Differentiation of radial glia-like cells from embryonic stem cells

Sean S. Liour, Robert K. Yu

Research output: Contribution to journalArticlepeer-review

60 Scopus citations


Radial glial cells play important roles in neural development. They provide support and guidance for neuronal migration and give rise to neurons and glia. In vitro, neurons, astrocytes, and oligodendrocytes can be generated from neural and embryonic stem cells, but the generation of radial glial cells from these stem cells has not yet been reported. Since the differentiation of radial glial cells is indispensable during brain development, we hypothesize that stem cells also generate radial glial cells during in vitro neural differentiation. To test this hypothesis, we utilized five different clones of mouse embryonic (ES) and embryonal carcinoma (EC) stem cell lines to investigate the differentiation of radial glial cells during in vitro neural differentiation. Here, we demonstrate that radial glia-like cells can be generated from ES/EC cell lines. These ES/EC cell-derived radial glia-like cells are similar in morphology to radial glial cells in vivo, i.e., they are bipolar with an unbranched long process and a short process. They also express several cytoskeletal markers, such as nestin, RC2, and/or GFAP, that are characteristics of radial glial cells in vivo. The processes of these in vitro generated radial glia-like cells are organized into parallel arrays that resemble the radial glial scaffolds in neocortical development. Since radial glia-like cells were observed in all five clones of ES/EC cells tested, we suggest that the differentiation of radial glial cells may be a common pathway during in vitro neural differentiation of ES cells. This novel in vitro model system should facilitate the investigation of regulation of radial glial cell differentiation and its biological function.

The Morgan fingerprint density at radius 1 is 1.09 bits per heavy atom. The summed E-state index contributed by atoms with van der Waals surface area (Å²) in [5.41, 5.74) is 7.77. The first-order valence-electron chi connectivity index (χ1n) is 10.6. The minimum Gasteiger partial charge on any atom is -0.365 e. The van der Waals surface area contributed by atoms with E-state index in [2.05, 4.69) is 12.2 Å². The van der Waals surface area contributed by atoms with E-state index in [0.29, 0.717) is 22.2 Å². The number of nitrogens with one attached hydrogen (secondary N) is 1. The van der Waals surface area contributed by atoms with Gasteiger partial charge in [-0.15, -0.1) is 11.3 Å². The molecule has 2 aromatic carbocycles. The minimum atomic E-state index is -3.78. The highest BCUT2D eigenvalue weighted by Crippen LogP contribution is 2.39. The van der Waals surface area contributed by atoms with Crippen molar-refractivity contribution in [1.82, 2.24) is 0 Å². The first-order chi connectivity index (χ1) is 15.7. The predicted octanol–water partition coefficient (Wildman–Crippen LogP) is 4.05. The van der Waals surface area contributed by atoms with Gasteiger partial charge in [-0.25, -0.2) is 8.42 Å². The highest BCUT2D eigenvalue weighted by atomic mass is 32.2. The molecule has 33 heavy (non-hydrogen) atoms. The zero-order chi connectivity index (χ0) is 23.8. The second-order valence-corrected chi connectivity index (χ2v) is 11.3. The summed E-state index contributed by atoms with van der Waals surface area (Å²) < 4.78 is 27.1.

Original languageEnglish (US)
Pages (from-to)109-117
Number of pages9
Issue number2
StatePublished - Apr 15 2003


  • Gliogenesis
  • Neurogenesis
  • Neuronal migration
  • Radial glial cell
  • Stem cell

ASJC Scopus subject areas

  • Neurology
  • Cellular and Molecular Neuroscience

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